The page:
How a campus community heals after the death of a student
No words. PLNU professor Montague Williams repeated this sentiment throughout his homily that no words could encapsulate where everyone found themselves. Under strings of lights that reached across the vaulted ceilings of Normal Heights United Methodist Church stood PLNU professors, students and alumni. They gathered last Friday night to mourn the loss of a person they loved so much, Dellon Sanders, who graduated this past May.
Above the arch-ways of the church, candid images of Dellon slid over the wall as a playlist of relaxed indie music echoed in the hall. Alumni embraced one another and exchanged casual greetings.
Outside the church, the evening air was cold and clouds lingered in the damp sky. The somber mood was underscored by Dellon’s friends and professors reading poetry, sharing stories and expressing their feelings of loss.
“I don’t think it’s possible to adequately put in words the effect being around him had…When he was younger he would be talking about something he was excited about and be so full of energy he would have a hard time putting it in words.”
Dellon’s older brother, Dwight Sanders, wrote this in a Facebook post on Friday, Oct. 12, the evening of Dellon’s funeral in Greenville, IL. He began the long post by acknowledging the circumstances of his younger brother’s death.
In a phone interview with The Point, Anthony Brooks, the Bond County Coroner in Illinois, said that Dellon Sanders died in an undetermined manner at 9:15 p.m. at the Sanders’ family home on Sunday, Oct. 7, 2018. Brooks said he is not classifying the case as a suicide or an accidental death because there is not enough information to adequately determine the cause of death. Sgt. Scott Workman of the Greenville Police Department said in a phone interview that they have no evidence to suspect this death was a homicide.
Dwight’s Facebook post says that although the report listed the cause of death as inconclusive, his family has looked into the matter and said, “it appears to have been intentional.” Dwight said that Dellon’s death comes exactly two months after the unexpected death of his 25-year-old sister, Loralyn Sanders, who died of a heart condition. Dellon Sanders was 22 years old.
“Dellon didn’t take his own life, mental illness took Dellon from us,” Dwight’s post stated.
Dr. Sheila Thomas, a psychiatrist and resident at the Southern Illinois University School of Medicine, said that the most common time for males to encounter issues with mental health is during their early 20s, while females typically show signs in their late 20s. According to the National Institution of Mental Health, “nearly one in five U.S. adults lives with a mental illness (44.7 million in 2016).” They also reported that young adults between the ages of 18-25 years old had the highest prevalence of any mental illness compared to the other age groups they surveyed.
“We didn’t want to believe, or could believe that our Dellon could have done this,” said Dwight in a phone interview with The Point.
Thomas, who is also a family friend of the Sanders’, said it is important to remember that when we look at mental health, we often forget that the brain is an organ too; we need to separate the notion that our brain is aligned with our character. Dwight said that just like his sister Loralyn’s heart failed, “the complex organ of his [Dellon’s] brain failed him.”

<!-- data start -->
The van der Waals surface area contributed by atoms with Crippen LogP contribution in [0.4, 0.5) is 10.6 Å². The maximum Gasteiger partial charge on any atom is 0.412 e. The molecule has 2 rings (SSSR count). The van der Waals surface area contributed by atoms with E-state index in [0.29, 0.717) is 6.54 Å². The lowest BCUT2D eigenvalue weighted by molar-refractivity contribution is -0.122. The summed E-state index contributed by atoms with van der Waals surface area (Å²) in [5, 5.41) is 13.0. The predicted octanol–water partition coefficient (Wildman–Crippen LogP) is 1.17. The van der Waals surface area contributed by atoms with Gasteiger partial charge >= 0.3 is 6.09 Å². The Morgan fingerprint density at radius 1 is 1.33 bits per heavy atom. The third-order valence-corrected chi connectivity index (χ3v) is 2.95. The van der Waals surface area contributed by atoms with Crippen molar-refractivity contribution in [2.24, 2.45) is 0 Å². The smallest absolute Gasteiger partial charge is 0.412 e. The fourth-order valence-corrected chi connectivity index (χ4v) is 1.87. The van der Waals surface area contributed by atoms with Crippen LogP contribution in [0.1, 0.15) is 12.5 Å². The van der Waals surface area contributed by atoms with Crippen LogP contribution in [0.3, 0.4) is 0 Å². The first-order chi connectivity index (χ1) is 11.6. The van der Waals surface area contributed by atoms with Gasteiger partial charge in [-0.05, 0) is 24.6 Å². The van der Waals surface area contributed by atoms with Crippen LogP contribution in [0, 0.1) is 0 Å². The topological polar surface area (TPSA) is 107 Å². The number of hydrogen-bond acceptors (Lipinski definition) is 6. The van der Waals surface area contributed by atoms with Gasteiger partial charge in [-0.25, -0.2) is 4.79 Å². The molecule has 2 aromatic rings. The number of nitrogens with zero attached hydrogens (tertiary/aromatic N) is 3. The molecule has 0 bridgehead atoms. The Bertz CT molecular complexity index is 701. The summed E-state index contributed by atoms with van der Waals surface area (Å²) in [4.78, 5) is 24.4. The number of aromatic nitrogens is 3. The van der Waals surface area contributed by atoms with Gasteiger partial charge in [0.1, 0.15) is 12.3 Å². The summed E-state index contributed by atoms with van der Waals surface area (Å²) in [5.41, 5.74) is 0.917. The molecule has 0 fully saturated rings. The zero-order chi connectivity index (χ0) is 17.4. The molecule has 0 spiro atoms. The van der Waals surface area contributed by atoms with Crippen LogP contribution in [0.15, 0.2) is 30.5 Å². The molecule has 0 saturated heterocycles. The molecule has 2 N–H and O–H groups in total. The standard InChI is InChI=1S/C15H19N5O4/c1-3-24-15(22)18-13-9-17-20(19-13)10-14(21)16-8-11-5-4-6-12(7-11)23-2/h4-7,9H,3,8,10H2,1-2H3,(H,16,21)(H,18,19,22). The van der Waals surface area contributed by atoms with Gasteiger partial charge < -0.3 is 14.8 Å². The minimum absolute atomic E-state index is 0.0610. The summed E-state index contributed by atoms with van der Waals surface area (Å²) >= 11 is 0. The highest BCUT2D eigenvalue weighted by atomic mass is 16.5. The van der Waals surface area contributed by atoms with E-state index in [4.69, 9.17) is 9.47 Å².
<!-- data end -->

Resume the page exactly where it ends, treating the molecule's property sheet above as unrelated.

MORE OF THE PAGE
The people who knew Dellon personally say they will not remember him for the circumstances of his death.
The people who knew Dellon well would tell you funny stories about his quirky habits or recount one of his many long-winded philosophical conversations. Many of these anecdotes ended with the person saying: “That was just so Dellon,” or he said this in a very “Dellon- esque” manner.
While social media can only tell you so much, the pictures on Dellon’s Facebook page show him with his wavy brown hair pushed back, sporting a light beard, sometimes wearing glasses and either a thoughtful expression or a broad grin. But, if you saw Dellon walking around campus, some things never changed.
Professors, friends and family all say that they never saw him without a book in hand–often times he would spend hours in the caf just reading. Some say he never ate a “full” meal as he consistently brought pocket-fulls of random snacks, like broccoli, that he would plop on his desk. Senior philosophy major Kelly Ng says that she remembers Dellon always carrying around a particularly unique mug that contrasted his clean aesthetic. One day, his friend Conner Carlson came to class and gave him a mug that he made specially for him in ceramics, and while their friends joked about the “ugly” homemade mug, Dellon cherished it.
“He deeply cared about the people that were around him,” said Ng. “And, because somebody took the time to make something for him, he cherished that [mug] and didn’t want to let go of that.”
Senior Leeya Appleby, came to know Dellon only a year ago and said she feels like he significantly affected her life in that short period of time. She credits Dellon for convincing her to add a philosophy major onto her psychology major during one of their many conversations about life. In a discussion that illustrated both Dellon’s quirky and sincere sensibilities, she remembers Dellon saying he wanted to get two tattoos: a chicken and the word “Amen.”
She said he wanted the chicken tattoo, “just ‘cuz he liked chickens” and as she smiled at the memory of this thought, Appleby said she’s not sure if he ended up getting either one. Appleby was also in Concert Choir with him and she was not the only one who praised Dellon’s vocal ability.
PLNU professor of philosophy Heather Ross was Dellon’s adviser and said that he had a deep desire to learn, which drove him to excel in everything he tried–and he was constantly trying new things.